Details

Library Hi Tech, vol. ahead-of-print no. ahead-of-print
Type: Research Article
ISSN: 0737-8831

Keywords

Open Access
Article
Publication date: 3 February 2021

Marc Zebisch, Stefan Schneiderbauer, Kerstin Fritzsche, Philip Bubeck, Stefan Kienberger, Walter Kahlenborn, Susanne Schwan and Till Below

This paper aims to present the “Vulnerability Sourcebook” methodology, a standardised framework for the assessment of climate vulnerability and risk in the context of…

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Abstract

Purpose

This paper aims to present the “Vulnerability Sourcebook” methodology, a standardised framework for the assessment of climate vulnerability and risk in the context of adaptation planning. The Vulnerability Sourcebook has been developed for the Deutsche Gesellschaft für Internationale Zusammenarbeit (GIZ) and has been applied in more than twenty countries worldwide.

Design/methodology/approach

It is based on a participative development of so-called climate impact chains, which are an analytical concept to better understand, systemise and prioritise the climate factors as well as environmental and socio-economic factors that drive climate related threats, vulnerabilities and risks in a specific system. Impact chains serve as the backbone for an operational climate vulnerability assessment with indicators based on quantitative approaches (data, models) combined with expert assessments. In this paper, the authors present the concept and applications of the original Vulnerability Sourcebook, published in 2015, which was based on the IPCC AR4 concept of climate vulnerability. In Section 6 of this paper, the authors report how this concept has been adapted to the current IPCC AR5 concept of climate risks.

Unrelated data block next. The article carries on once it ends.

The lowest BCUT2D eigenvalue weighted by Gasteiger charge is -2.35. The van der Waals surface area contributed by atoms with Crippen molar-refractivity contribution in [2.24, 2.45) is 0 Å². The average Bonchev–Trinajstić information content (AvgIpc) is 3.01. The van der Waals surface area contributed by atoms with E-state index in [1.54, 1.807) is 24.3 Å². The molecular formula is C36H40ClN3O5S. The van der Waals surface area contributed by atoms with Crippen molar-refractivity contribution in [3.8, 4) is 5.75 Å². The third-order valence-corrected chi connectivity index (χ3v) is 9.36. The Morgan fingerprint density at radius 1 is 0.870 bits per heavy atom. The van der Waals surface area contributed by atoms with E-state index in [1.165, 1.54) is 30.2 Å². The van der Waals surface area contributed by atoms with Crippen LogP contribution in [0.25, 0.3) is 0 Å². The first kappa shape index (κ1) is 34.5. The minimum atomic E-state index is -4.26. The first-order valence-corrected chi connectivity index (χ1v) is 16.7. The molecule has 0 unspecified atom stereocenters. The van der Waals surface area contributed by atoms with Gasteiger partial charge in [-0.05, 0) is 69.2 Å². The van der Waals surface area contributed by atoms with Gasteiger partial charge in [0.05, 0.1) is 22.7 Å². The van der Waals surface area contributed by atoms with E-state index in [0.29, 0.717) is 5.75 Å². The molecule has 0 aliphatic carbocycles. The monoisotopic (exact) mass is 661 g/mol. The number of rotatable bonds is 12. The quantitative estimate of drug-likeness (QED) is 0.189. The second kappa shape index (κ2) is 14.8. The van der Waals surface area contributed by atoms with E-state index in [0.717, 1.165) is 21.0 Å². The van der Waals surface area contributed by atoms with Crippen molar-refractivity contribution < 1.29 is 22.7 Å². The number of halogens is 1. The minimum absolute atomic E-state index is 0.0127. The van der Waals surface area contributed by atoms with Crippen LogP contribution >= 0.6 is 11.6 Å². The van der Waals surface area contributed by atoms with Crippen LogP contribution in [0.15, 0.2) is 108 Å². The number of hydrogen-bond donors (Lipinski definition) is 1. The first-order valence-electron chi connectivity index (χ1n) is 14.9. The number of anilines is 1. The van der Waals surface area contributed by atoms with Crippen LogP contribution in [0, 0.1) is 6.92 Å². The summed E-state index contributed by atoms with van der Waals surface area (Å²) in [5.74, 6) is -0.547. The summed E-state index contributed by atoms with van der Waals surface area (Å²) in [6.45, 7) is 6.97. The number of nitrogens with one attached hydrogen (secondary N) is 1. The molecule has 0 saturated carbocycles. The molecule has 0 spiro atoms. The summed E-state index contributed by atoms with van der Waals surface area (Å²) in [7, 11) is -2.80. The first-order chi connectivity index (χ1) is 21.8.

Findings

The application of the Sourcebook is demonstrated in three case studies in Bolivia, Pakistan and Burundi. The results indicate that particularly the participative development of impact chains helped with generating a common picture on climate vulnerabilities and commitment for adaptation planning within a region. The mixed methods approach (considering quantitative and qualitative information) allows for a flexible application in different contexts. Challenges are mainly the availability of climate (change) and socio-economic data, as well as the transparency of value-based decisions in the process.

Originality/value

The Vulnerability Sourcebook offers a standardised framework for the assessment of climate vulnerability and risk in the context of adaptation planning.

Details

International Journal of Climate Change Strategies and Management, vol. 13 no. 1
Type: Research Article
ISSN: 1756-8692

Keywords

Article
Publication date: 7 March 2016

Philip Xie and Andy Sinwald

The purpose of this paper is to focus on: first, what major impacts do organizers perceive special events to create, and how do they measure an event’s success? second, do…

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Abstract

Purpose

The purpose of this paper is to focus on: first, what major impacts do organizers perceive special events to create, and how do they measure an event’s success? second, do these perceived impacts align with the major themes of economic benefits, social impacts, and community cohesiveness revealed in the existing literature? and third, why do event organizers perceive these major impacts?

Design/methodology/approach